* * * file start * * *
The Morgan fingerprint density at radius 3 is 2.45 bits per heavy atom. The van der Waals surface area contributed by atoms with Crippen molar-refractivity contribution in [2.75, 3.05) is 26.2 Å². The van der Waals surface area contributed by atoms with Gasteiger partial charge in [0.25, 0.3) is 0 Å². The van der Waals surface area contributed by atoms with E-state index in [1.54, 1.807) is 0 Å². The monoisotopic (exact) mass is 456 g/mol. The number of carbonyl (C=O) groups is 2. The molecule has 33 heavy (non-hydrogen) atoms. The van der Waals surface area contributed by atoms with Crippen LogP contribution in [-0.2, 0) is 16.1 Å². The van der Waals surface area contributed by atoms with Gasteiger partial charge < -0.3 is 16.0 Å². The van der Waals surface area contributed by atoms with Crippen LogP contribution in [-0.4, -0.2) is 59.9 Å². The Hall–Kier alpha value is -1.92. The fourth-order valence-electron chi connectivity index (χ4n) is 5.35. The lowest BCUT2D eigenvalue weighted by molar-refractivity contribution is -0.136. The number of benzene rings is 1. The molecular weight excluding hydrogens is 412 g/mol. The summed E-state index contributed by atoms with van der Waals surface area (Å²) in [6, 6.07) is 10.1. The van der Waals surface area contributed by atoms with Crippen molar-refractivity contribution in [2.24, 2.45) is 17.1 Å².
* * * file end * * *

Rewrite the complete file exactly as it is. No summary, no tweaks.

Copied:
The Morgan fingerprint density at radius 3 is 2.45 bits per heavy atom. The van der Waals surface area contributed by atoms with Crippen molar-refractivity contribution in [2.75, 3.05) is 26.2 Å². The van der Waals surface area contributed by atoms with Gasteiger partial charge in [0.25, 0.3) is 0 Å². The van der Waals surface area contributed by atoms with E-state index in [1.54, 1.807) is 0 Å². The monoisotopic (exact) mass is 456 g/mol. The number of carbonyl (C=O) groups is 2. The molecule has 33 heavy (non-hydrogen) atoms. The van der Waals surface area contributed by atoms with Crippen LogP contribution in [-0.2, 0) is 16.1 Å². The van der Waals surface area contributed by atoms with Gasteiger partial charge < -0.3 is 16.0 Å². The van der Waals surface area contributed by atoms with Crippen LogP contribution in [-0.4, -0.2) is 59.9 Å². The Hall–Kier alpha value is -1.92. The fourth-order valence-electron chi connectivity index (χ4n) is 5.35. The lowest BCUT2D eigenvalue weighted by molar-refractivity contribution is -0.136. The number of benzene rings is 1. The molecular weight excluding hydrogens is 412 g/mol. The summed E-state index contributed by atoms with van der Waals surface area (Å²) in [6, 6.07) is 10.1. The van der Waals surface area contributed by atoms with Crippen molar-refractivity contribution in [2.24, 2.45) is 17.1 Å².